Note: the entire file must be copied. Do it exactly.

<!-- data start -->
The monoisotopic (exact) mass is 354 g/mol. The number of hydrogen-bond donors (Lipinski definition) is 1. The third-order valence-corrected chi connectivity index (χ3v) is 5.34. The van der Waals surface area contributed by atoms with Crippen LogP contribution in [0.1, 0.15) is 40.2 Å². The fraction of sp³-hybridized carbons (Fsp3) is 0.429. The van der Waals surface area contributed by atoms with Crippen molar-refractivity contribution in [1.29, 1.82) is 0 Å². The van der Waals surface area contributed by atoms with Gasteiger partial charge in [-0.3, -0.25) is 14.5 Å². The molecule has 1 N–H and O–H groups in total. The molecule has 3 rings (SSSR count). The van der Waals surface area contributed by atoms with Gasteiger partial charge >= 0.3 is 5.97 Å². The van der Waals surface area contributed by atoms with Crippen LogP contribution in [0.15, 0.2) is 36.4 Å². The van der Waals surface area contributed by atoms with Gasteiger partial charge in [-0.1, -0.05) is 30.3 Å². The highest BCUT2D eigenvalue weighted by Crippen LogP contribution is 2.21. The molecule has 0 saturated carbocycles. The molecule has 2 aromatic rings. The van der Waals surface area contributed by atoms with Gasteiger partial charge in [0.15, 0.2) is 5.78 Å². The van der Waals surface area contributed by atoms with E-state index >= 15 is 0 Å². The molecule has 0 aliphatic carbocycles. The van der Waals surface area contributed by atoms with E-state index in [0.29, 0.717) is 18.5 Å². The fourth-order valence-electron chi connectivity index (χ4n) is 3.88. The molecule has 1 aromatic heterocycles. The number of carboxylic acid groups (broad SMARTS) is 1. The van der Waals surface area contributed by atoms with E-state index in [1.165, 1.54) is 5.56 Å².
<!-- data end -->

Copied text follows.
The monoisotopic (exact) mass is 354 g/mol. The number of hydrogen-bond donors (Lipinski definition) is 1. The third-order valence-corrected chi connectivity index (χ3v) is 5.34. The van der Waals surface area contributed by atoms with Crippen LogP contribution in [0.1, 0.15) is 40.2 Å². The fraction of sp³-hybridized carbons (Fsp3) is 0.429. The van der Waals surface area contributed by atoms with Crippen molar-refractivity contribution in [1.29, 1.82) is 0 Å². The van der Waals surface area contributed by atoms with Gasteiger partial charge in [-0.3, -0.25) is 14.5 Å². The molecule has 1 N–H and O–H groups in total. The molecule has 3 rings (SSSR count). The van der Waals surface area contributed by atoms with Gasteiger partial charge >= 0.3 is 5.97 Å². The van der Waals surface area contributed by atoms with Crippen LogP contribution in [0.15, 0.2) is 36.4 Å². The van der Waals surface area contributed by atoms with Gasteiger partial charge in [-0.1, -0.05) is 30.3 Å². The highest BCUT2D eigenvalue weighted by Crippen LogP contribution is 2.21. The molecule has 0 saturated carbocycles. The molecule has 2 aromatic rings. The van der Waals surface area contributed by atoms with Gasteiger partial charge in [0.15, 0.2) is 5.78 Å². The van der Waals surface area contributed by atoms with E-state index >= 15 is 0 Å². The molecule has 0 aliphatic carbocycles. The van der Waals surface area contributed by atoms with E-state index in [0.29, 0.717) is 18.5 Å². The fourth-order valence-electron chi connectivity index (χ4n) is 3.88. The molecule has 1 aromatic heterocycles. The number of carboxylic acid groups (broad SMARTS) is 1. The van der Waals surface area contributed by atoms with E-state index in [1.165, 1.54) is 5.56 Å².